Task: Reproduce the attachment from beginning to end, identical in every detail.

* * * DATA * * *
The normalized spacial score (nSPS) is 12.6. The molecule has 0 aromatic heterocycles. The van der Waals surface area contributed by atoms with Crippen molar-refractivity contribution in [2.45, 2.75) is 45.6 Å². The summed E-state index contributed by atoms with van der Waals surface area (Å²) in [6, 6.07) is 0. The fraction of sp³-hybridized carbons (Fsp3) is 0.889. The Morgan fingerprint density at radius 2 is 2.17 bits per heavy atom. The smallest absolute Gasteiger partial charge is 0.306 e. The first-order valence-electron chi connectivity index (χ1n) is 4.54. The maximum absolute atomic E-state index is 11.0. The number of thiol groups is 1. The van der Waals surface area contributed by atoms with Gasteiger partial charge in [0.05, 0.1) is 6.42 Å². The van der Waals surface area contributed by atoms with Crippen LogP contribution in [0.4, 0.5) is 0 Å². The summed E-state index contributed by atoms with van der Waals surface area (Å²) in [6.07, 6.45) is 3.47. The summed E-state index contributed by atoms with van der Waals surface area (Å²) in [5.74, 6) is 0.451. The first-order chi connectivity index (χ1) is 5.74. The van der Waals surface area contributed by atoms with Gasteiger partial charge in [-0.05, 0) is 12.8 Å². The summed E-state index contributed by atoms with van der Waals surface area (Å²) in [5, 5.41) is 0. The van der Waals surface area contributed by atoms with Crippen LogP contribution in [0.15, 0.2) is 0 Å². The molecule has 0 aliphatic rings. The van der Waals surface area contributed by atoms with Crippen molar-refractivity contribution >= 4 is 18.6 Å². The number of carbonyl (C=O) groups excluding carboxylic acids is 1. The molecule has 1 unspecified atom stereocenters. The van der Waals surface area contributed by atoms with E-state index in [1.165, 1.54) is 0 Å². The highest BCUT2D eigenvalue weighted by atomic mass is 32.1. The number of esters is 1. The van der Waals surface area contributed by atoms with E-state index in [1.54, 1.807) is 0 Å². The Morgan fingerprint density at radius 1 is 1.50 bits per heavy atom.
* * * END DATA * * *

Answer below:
The normalized spacial score (nSPS) is 12.6. The molecule has 0 aromatic heterocycles. The van der Waals surface area contributed by atoms with Crippen molar-refractivity contribution in [2.45, 2.75) is 45.6 Å². The summed E-state index contributed by atoms with van der Waals surface area (Å²) in [6, 6.07) is 0. The fraction of sp³-hybridized carbons (Fsp3) is 0.889. The Morgan fingerprint density at radius 2 is 2.17 bits per heavy atom. The smallest absolute Gasteiger partial charge is 0.306 e. The first-order valence-electron chi connectivity index (χ1n) is 4.54. The maximum absolute atomic E-state index is 11.0. The number of thiol groups is 1. The van der Waals surface area contributed by atoms with Gasteiger partial charge in [0.05, 0.1) is 6.42 Å². The van der Waals surface area contributed by atoms with Crippen LogP contribution in [0.4, 0.5) is 0 Å². The summed E-state index contributed by atoms with van der Waals surface area (Å²) in [6.07, 6.45) is 3.47. The summed E-state index contributed by atoms with van der Waals surface area (Å²) in [5.74, 6) is 0.451. The first-order chi connectivity index (χ1) is 5.74. The van der Waals surface area contributed by atoms with Gasteiger partial charge in [-0.05, 0) is 12.8 Å². The summed E-state index contributed by atoms with van der Waals surface area (Å²) in [5, 5.41) is 0. The van der Waals surface area contributed by atoms with Crippen LogP contribution in [0.15, 0.2) is 0 Å². The molecule has 0 aliphatic rings. The van der Waals surface area contributed by atoms with Crippen molar-refractivity contribution >= 4 is 18.6 Å². The number of carbonyl (C=O) groups excluding carboxylic acids is 1. The molecule has 1 unspecified atom stereocenters. The van der Waals surface area contributed by atoms with E-state index in [1.165, 1.54) is 0 Å². The highest BCUT2D eigenvalue weighted by atomic mass is 32.1. The number of esters is 1. The van der Waals surface area contributed by atoms with E-state index in [1.54, 1.807) is 0 Å². The Morgan fingerprint density at radius 1 is 1.50 bits per heavy atom.